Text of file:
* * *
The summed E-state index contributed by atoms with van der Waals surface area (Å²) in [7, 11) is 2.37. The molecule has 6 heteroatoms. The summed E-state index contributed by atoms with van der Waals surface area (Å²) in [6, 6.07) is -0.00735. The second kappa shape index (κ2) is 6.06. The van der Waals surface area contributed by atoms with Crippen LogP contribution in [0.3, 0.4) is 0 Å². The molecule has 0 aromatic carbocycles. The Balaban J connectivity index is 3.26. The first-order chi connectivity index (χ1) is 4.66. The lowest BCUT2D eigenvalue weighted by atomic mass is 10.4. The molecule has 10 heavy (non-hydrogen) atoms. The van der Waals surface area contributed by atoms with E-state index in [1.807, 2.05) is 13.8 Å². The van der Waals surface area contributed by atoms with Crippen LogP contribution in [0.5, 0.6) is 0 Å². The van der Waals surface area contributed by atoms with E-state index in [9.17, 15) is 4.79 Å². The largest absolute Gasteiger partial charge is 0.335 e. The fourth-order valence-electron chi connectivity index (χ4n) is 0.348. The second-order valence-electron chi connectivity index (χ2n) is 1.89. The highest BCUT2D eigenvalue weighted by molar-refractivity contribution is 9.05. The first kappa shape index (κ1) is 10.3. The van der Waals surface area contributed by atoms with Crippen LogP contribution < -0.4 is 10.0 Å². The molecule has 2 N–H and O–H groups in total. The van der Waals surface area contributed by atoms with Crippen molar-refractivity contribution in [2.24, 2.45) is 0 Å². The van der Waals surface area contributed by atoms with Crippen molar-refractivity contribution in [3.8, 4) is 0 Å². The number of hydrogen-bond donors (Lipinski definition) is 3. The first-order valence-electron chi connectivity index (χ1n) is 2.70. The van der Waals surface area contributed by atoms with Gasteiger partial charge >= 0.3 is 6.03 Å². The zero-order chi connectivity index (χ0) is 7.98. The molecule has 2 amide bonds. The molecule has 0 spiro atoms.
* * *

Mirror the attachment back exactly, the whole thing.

The summed E-state index contributed by atoms with van der Waals surface area (Å²) in [7, 11) is 2.37. The molecule has 6 heteroatoms. The summed E-state index contributed by atoms with van der Waals surface area (Å²) in [6, 6.07) is -0.00735. The second kappa shape index (κ2) is 6.06. The van der Waals surface area contributed by atoms with Crippen LogP contribution in [0.3, 0.4) is 0 Å². The molecule has 0 aromatic carbocycles. The Balaban J connectivity index is 3.26. The first-order chi connectivity index (χ1) is 4.66. The lowest BCUT2D eigenvalue weighted by atomic mass is 10.4. The molecule has 10 heavy (non-hydrogen) atoms. The van der Waals surface area contributed by atoms with E-state index in [1.807, 2.05) is 13.8 Å². The van der Waals surface area contributed by atoms with Crippen LogP contribution in [0.5, 0.6) is 0 Å². The van der Waals surface area contributed by atoms with E-state index in [9.17, 15) is 4.79 Å². The largest absolute Gasteiger partial charge is 0.335 e. The fourth-order valence-electron chi connectivity index (χ4n) is 0.348. The second-order valence-electron chi connectivity index (χ2n) is 1.89. The highest BCUT2D eigenvalue weighted by molar-refractivity contribution is 9.05. The first kappa shape index (κ1) is 10.3. The van der Waals surface area contributed by atoms with Crippen LogP contribution < -0.4 is 10.0 Å². The molecule has 2 N–H and O–H groups in total. The van der Waals surface area contributed by atoms with Crippen molar-refractivity contribution in [2.24, 2.45) is 0 Å². The van der Waals surface area contributed by atoms with Crippen molar-refractivity contribution in [3.8, 4) is 0 Å². The number of hydrogen-bond donors (Lipinski definition) is 3. The first-order valence-electron chi connectivity index (χ1n) is 2.70. The van der Waals surface area contributed by atoms with Gasteiger partial charge >= 0.3 is 6.03 Å². The zero-order chi connectivity index (χ0) is 7.98. The molecule has 2 amide bonds. The molecule has 0 spiro atoms.